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3.7. Data

Throughout the execution of a process, data can be retrieved, stored, passed on, and used. To store runtime data during the execution of the process, process variables are used. A variable is defined with a name and a data type. A basic data type could include the following: boolean, int, String, or any kind of object subclass.
Variables can be defined inside a variable scope. The top-level scope is the variable scope of the process itself. Sub-scopes can be defined using a sub-process. Variables that are defined in a sub-scope are only accessible for nodes within that scope.
Whenever a variable is accessed, the process will search for the appropriate variable scope that defines the variable. Nesting variable scopes are allowed. A node will always search for a variable in its parent container; if the variable cannot be found, the node will look in the parent's parent container, and so on, until the process instance itself is reached. If the variable cannot be found, a read access yields null, and a write access produces an error message. All of this occurs with the process continuing execution.
Variables can be used in the following ways:
  • Process-level variables can be set when starting a process by providing a map of parameters to the invocation of the startProcess method. These parameters will be set as variables on the process scope.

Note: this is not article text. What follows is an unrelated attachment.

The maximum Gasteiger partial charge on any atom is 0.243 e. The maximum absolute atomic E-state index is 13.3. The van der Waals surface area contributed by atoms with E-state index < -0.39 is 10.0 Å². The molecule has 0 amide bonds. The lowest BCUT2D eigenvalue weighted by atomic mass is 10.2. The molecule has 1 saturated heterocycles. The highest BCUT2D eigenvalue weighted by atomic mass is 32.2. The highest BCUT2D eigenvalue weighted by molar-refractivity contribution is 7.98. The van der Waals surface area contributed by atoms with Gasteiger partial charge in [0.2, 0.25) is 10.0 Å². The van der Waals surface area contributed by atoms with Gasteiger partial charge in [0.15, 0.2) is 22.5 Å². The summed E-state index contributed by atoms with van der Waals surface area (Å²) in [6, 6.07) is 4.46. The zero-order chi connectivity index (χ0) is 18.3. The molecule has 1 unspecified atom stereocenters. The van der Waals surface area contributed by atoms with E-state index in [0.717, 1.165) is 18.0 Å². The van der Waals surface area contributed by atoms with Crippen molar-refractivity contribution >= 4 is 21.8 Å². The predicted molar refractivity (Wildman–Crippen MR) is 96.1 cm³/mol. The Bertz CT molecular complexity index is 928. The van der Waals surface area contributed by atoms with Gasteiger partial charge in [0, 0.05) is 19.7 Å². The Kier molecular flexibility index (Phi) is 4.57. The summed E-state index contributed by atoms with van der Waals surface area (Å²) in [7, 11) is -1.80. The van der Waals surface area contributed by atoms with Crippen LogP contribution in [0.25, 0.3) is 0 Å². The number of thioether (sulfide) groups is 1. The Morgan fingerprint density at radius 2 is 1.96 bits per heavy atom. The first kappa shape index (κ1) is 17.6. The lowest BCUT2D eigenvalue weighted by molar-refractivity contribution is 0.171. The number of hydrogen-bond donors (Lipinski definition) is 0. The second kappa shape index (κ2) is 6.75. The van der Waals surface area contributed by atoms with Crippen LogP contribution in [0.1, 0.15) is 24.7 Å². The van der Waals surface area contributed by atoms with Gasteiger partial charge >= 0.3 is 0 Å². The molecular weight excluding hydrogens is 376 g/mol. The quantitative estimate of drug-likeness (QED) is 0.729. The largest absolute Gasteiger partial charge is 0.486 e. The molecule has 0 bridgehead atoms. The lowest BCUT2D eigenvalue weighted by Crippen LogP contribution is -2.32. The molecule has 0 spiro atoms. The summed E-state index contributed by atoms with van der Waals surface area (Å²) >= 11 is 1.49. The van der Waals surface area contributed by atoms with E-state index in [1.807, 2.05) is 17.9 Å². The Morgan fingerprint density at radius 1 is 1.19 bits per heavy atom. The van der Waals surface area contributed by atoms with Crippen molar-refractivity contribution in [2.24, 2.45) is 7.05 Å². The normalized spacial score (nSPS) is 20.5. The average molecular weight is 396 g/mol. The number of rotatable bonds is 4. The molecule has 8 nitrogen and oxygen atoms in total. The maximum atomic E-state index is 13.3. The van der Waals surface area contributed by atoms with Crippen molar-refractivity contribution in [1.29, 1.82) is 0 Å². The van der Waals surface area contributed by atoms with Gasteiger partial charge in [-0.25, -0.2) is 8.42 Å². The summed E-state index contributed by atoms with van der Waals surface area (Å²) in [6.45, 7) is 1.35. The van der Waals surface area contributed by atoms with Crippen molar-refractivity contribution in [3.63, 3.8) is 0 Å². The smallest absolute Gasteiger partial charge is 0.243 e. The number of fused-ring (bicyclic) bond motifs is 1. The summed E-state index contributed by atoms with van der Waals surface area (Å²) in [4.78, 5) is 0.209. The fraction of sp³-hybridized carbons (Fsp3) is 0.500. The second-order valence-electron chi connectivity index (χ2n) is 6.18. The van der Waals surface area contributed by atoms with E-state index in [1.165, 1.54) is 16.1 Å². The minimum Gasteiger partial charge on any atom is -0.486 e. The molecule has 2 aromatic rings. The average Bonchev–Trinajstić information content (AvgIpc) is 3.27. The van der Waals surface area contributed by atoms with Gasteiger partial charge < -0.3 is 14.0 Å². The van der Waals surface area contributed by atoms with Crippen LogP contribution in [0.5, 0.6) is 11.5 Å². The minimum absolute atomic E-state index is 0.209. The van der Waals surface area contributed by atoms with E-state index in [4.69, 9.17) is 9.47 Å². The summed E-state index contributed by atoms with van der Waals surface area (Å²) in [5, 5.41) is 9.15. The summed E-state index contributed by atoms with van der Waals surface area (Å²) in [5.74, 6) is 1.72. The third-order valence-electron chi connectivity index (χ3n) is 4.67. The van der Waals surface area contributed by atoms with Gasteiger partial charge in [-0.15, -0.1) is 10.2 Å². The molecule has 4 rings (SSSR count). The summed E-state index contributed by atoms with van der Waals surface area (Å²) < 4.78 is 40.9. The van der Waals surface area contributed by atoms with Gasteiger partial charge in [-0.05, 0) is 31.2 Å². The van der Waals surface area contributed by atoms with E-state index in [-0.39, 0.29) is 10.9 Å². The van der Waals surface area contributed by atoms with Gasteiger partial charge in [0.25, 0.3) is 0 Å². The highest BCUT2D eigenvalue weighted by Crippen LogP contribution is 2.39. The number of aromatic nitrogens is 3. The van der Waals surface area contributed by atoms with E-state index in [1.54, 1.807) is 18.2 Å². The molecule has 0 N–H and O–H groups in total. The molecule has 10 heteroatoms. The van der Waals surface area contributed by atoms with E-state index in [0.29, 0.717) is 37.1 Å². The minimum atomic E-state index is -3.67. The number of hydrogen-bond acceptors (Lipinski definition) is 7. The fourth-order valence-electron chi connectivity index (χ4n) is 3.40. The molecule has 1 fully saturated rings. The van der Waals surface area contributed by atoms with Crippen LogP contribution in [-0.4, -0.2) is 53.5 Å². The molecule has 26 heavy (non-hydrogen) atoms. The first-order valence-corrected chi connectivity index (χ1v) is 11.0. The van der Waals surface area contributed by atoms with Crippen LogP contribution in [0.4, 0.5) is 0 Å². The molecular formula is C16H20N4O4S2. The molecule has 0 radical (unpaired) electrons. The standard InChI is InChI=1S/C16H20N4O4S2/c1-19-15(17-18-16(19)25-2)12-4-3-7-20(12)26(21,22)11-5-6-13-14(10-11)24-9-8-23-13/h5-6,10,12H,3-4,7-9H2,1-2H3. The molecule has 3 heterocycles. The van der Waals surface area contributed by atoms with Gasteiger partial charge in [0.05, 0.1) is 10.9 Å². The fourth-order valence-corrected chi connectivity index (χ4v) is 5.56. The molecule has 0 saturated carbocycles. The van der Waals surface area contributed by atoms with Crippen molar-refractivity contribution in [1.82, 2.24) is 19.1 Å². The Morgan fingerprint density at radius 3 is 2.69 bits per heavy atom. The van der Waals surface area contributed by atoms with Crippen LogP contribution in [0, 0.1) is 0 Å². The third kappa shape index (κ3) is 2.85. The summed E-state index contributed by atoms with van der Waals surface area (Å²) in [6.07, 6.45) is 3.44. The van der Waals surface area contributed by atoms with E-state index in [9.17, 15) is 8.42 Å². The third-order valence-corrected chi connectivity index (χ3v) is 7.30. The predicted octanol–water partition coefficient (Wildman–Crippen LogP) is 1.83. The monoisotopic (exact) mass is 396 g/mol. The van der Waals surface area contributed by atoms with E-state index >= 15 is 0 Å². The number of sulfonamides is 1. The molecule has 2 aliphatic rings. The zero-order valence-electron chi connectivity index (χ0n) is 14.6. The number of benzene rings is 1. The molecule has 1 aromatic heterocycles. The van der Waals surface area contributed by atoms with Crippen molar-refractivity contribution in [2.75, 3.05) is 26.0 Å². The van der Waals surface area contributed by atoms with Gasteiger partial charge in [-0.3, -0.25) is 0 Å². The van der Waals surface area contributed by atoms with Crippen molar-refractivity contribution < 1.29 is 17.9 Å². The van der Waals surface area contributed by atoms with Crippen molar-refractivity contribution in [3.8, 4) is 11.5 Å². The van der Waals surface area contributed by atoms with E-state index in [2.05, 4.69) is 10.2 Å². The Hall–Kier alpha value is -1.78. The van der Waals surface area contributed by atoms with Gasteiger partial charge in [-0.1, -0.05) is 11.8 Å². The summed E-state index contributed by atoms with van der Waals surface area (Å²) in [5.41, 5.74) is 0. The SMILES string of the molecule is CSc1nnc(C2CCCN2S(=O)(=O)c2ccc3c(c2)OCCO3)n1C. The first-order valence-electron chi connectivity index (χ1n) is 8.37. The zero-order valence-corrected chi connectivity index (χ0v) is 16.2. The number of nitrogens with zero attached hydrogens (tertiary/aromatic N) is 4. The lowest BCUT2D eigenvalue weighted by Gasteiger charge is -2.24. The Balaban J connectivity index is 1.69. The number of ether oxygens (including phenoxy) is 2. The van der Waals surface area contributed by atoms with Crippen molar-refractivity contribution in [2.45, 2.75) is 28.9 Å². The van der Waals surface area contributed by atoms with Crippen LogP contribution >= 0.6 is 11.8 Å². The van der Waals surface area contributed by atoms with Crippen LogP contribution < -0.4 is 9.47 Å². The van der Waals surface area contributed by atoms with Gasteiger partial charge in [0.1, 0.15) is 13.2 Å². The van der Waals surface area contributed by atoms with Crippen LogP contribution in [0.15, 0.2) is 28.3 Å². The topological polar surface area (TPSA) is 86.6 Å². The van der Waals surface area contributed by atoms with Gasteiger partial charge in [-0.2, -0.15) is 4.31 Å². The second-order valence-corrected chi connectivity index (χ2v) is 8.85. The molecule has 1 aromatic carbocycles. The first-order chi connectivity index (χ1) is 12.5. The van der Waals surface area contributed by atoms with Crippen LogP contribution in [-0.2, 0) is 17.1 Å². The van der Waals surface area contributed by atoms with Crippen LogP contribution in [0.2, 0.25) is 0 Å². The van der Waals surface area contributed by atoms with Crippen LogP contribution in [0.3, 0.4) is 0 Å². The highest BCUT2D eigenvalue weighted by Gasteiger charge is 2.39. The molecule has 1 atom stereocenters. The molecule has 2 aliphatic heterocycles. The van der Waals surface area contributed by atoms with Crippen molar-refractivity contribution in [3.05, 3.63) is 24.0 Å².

• Script actions can access variables directly simply by using the name of the variable as a local parameter in their script. For example, if the process defines a variable of type "org.jbpm.Person" in the process, a script in the process could access this directly:
    // call method on the process variable "person"
    
    person.setAge(10);
    Changing the value of a variable in a script can be done through the knowledge context:
    kcontext.setVariable(variableName, value);
  • Service tasks (and reusable sub-processes) can pass the value of process variables to the outside world (or another process instance) by mapping the variable to an outgoing parameter. For example, the parameter mapping of a service task could define that the value of the process variable x should be mapped to a task parameter y just before the service is invoked. You can also inject the value of the process variable into a hard-coded parameter String using #{expression}. For example, the description of a human task could be defined as the following:
    You need to contact person #{person.getName()}
    
    Where person is a process variable. This will replace this expression with the actual name of the person when the service needs to be invoked. Similarl results of a service (or reusable sub-process) can also be copied back to a variable using result mapping.
  • Various other nodes can also access data. Event nodes, for example, can store the data associated to the event in a variable. Check the properties of the different node types for more information.
Finally, processes (and rules) have access to globals, i.e., globally defined variables and data in the Knowledge Session. Globals are directly accessible in actions like variables. Globals need to be defined as part of the process before they can be used. Globals can be set using the following:
ksession.setGlobal(name, value)
Globals can also be set from inside process scripts using:
kcontext.getKnowledgeRuntime().setGlobal(name,value);.